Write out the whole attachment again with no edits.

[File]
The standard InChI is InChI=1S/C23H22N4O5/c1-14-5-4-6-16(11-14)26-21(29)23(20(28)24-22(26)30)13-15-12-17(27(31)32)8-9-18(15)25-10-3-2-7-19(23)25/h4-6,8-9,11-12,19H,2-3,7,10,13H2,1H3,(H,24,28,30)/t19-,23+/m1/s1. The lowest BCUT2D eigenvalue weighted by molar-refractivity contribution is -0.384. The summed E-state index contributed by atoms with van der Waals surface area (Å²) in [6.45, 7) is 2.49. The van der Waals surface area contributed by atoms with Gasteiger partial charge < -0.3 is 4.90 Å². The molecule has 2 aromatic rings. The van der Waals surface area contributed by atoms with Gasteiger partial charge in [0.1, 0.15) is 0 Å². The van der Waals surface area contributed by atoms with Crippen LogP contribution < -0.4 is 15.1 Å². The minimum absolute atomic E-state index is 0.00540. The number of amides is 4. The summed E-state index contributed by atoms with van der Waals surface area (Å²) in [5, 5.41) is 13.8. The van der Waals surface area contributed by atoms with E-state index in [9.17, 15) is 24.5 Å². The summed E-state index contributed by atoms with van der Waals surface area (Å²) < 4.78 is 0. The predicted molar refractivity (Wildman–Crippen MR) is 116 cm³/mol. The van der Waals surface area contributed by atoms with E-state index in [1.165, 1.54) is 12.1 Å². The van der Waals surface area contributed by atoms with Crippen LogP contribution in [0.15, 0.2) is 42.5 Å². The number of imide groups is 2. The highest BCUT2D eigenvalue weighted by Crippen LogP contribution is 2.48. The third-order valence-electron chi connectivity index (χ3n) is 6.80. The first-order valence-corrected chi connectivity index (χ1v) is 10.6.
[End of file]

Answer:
The standard InChI is InChI=1S/C23H22N4O5/c1-14-5-4-6-16(11-14)26-21(29)23(20(28)24-22(26)30)13-15-12-17(27(31)32)8-9-18(15)25-10-3-2-7-19(23)25/h4-6,8-9,11-12,19H,2-3,7,10,13H2,1H3,(H,24,28,30)/t19-,23+/m1/s1. The lowest BCUT2D eigenvalue weighted by molar-refractivity contribution is -0.384. The summed E-state index contributed by atoms with van der Waals surface area (Å²) in [6.45, 7) is 2.49. The van der Waals surface area contributed by atoms with Gasteiger partial charge < -0.3 is 4.90 Å². The molecule has 2 aromatic rings. The van der Waals surface area contributed by atoms with Gasteiger partial charge in [0.1, 0.15) is 0 Å². The van der Waals surface area contributed by atoms with Crippen LogP contribution < -0.4 is 15.1 Å². The minimum absolute atomic E-state index is 0.00540. The number of amides is 4. The summed E-state index contributed by atoms with van der Waals surface area (Å²) in [5, 5.41) is 13.8. The van der Waals surface area contributed by atoms with E-state index in [9.17, 15) is 24.5 Å². The summed E-state index contributed by atoms with van der Waals surface area (Å²) < 4.78 is 0. The predicted molar refractivity (Wildman–Crippen MR) is 116 cm³/mol. The van der Waals surface area contributed by atoms with E-state index in [1.165, 1.54) is 12.1 Å². The van der Waals surface area contributed by atoms with Crippen LogP contribution in [0.15, 0.2) is 42.5 Å². The number of imide groups is 2. The highest BCUT2D eigenvalue weighted by Crippen LogP contribution is 2.48. The third-order valence-electron chi connectivity index (χ3n) is 6.80. The first-order valence-corrected chi connectivity index (χ1v) is 10.6.